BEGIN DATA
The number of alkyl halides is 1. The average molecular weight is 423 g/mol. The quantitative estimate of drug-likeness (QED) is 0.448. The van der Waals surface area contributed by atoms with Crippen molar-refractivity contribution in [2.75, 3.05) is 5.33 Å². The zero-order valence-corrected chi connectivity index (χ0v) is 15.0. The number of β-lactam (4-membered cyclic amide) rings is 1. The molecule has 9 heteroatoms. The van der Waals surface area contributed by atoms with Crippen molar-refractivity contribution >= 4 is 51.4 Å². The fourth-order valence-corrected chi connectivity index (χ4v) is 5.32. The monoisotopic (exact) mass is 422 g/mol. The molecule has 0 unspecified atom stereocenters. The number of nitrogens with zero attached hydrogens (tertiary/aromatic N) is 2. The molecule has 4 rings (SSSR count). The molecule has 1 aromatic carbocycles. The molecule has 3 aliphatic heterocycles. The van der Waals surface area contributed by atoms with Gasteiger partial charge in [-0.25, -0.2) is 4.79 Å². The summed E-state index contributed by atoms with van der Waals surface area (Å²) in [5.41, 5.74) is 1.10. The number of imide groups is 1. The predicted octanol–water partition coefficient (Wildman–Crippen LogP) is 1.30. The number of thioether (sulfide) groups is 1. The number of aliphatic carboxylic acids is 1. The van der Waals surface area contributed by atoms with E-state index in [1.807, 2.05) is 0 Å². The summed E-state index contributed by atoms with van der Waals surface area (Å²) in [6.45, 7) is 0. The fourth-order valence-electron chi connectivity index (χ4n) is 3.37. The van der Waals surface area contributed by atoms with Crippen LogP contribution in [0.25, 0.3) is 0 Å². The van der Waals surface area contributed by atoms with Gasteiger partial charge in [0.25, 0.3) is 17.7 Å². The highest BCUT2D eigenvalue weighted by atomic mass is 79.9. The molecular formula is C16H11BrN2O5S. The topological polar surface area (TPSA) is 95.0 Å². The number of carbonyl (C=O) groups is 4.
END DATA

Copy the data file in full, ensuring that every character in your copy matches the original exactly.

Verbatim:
The number of alkyl halides is 1. The average molecular weight is 423 g/mol. The quantitative estimate of drug-likeness (QED) is 0.448. The van der Waals surface area contributed by atoms with Crippen molar-refractivity contribution in [2.75, 3.05) is 5.33 Å². The zero-order valence-corrected chi connectivity index (χ0v) is 15.0. The number of β-lactam (4-membered cyclic amide) rings is 1. The molecule has 9 heteroatoms. The van der Waals surface area contributed by atoms with Crippen molar-refractivity contribution >= 4 is 51.4 Å². The fourth-order valence-corrected chi connectivity index (χ4v) is 5.32. The monoisotopic (exact) mass is 422 g/mol. The molecule has 0 unspecified atom stereocenters. The number of nitrogens with zero attached hydrogens (tertiary/aromatic N) is 2. The molecule has 4 rings (SSSR count). The molecule has 1 aromatic carbocycles. The molecule has 3 aliphatic heterocycles. The van der Waals surface area contributed by atoms with Gasteiger partial charge in [-0.25, -0.2) is 4.79 Å². The summed E-state index contributed by atoms with van der Waals surface area (Å²) in [5.41, 5.74) is 1.10. The number of imide groups is 1. The predicted octanol–water partition coefficient (Wildman–Crippen LogP) is 1.30. The number of thioether (sulfide) groups is 1. The number of aliphatic carboxylic acids is 1. The van der Waals surface area contributed by atoms with E-state index in [1.807, 2.05) is 0 Å². The summed E-state index contributed by atoms with van der Waals surface area (Å²) in [6.45, 7) is 0. The fourth-order valence-electron chi connectivity index (χ4n) is 3.37. The van der Waals surface area contributed by atoms with Crippen LogP contribution in [0.25, 0.3) is 0 Å². The van der Waals surface area contributed by atoms with Gasteiger partial charge in [0.25, 0.3) is 17.7 Å². The highest BCUT2D eigenvalue weighted by atomic mass is 79.9. The molecular formula is C16H11BrN2O5S. The topological polar surface area (TPSA) is 95.0 Å². The number of carbonyl (C=O) groups is 4.